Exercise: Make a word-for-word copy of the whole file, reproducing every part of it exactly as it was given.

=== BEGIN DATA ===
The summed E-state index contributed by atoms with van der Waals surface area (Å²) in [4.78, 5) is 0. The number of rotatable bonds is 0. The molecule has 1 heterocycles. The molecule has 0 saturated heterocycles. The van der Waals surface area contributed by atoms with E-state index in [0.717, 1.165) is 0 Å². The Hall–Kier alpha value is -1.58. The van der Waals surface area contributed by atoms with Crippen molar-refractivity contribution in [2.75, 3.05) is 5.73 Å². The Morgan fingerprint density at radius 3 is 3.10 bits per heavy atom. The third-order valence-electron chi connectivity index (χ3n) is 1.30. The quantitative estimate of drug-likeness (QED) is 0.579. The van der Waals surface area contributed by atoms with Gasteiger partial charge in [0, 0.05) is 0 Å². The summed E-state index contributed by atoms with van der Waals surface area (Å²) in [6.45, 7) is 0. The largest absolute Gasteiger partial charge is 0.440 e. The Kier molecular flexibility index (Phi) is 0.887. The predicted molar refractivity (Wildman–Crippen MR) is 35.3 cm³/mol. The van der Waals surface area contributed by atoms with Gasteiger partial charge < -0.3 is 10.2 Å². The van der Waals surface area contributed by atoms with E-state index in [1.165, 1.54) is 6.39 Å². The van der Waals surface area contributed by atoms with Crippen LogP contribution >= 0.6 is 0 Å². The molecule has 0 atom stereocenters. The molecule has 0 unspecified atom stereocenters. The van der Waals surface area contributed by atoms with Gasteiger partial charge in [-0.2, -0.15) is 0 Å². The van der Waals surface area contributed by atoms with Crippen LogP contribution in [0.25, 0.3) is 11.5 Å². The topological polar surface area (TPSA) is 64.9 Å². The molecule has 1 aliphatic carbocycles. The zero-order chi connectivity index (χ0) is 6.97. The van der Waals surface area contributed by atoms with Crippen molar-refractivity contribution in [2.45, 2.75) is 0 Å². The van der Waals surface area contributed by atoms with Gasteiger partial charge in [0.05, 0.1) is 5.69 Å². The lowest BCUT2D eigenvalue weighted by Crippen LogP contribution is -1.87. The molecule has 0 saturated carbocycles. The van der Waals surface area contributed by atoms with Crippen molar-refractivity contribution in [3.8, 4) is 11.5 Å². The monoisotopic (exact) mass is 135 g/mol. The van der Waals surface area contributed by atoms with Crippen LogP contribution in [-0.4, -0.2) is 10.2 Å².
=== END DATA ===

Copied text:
The summed E-state index contributed by atoms with van der Waals surface area (Å²) in [4.78, 5) is 0. The number of rotatable bonds is 0. The molecule has 1 heterocycles. The molecule has 0 saturated heterocycles. The van der Waals surface area contributed by atoms with E-state index in [0.717, 1.165) is 0 Å². The Hall–Kier alpha value is -1.58. The van der Waals surface area contributed by atoms with Crippen molar-refractivity contribution in [2.75, 3.05) is 5.73 Å². The Morgan fingerprint density at radius 3 is 3.10 bits per heavy atom. The third-order valence-electron chi connectivity index (χ3n) is 1.30. The quantitative estimate of drug-likeness (QED) is 0.579. The van der Waals surface area contributed by atoms with Gasteiger partial charge in [0, 0.05) is 0 Å². The summed E-state index contributed by atoms with van der Waals surface area (Å²) in [6.45, 7) is 0. The largest absolute Gasteiger partial charge is 0.440 e. The Kier molecular flexibility index (Phi) is 0.887. The predicted molar refractivity (Wildman–Crippen MR) is 35.3 cm³/mol. The van der Waals surface area contributed by atoms with Gasteiger partial charge < -0.3 is 10.2 Å². The van der Waals surface area contributed by atoms with E-state index in [1.165, 1.54) is 6.39 Å². The van der Waals surface area contributed by atoms with Crippen LogP contribution >= 0.6 is 0 Å². The molecule has 0 atom stereocenters. The molecule has 0 unspecified atom stereocenters. The van der Waals surface area contributed by atoms with Gasteiger partial charge in [-0.2, -0.15) is 0 Å². The van der Waals surface area contributed by atoms with Crippen LogP contribution in [0.25, 0.3) is 11.5 Å². The topological polar surface area (TPSA) is 64.9 Å². The molecule has 1 aliphatic carbocycles. The zero-order chi connectivity index (χ0) is 6.97. The van der Waals surface area contributed by atoms with Crippen molar-refractivity contribution in [2.45, 2.75) is 0 Å². The van der Waals surface area contributed by atoms with Gasteiger partial charge in [0.05, 0.1) is 5.69 Å². The lowest BCUT2D eigenvalue weighted by Crippen LogP contribution is -1.87. The molecule has 0 saturated carbocycles. The van der Waals surface area contributed by atoms with Crippen molar-refractivity contribution in [3.8, 4) is 11.5 Å². The monoisotopic (exact) mass is 135 g/mol. The van der Waals surface area contributed by atoms with Crippen LogP contribution in [-0.4, -0.2) is 10.2 Å².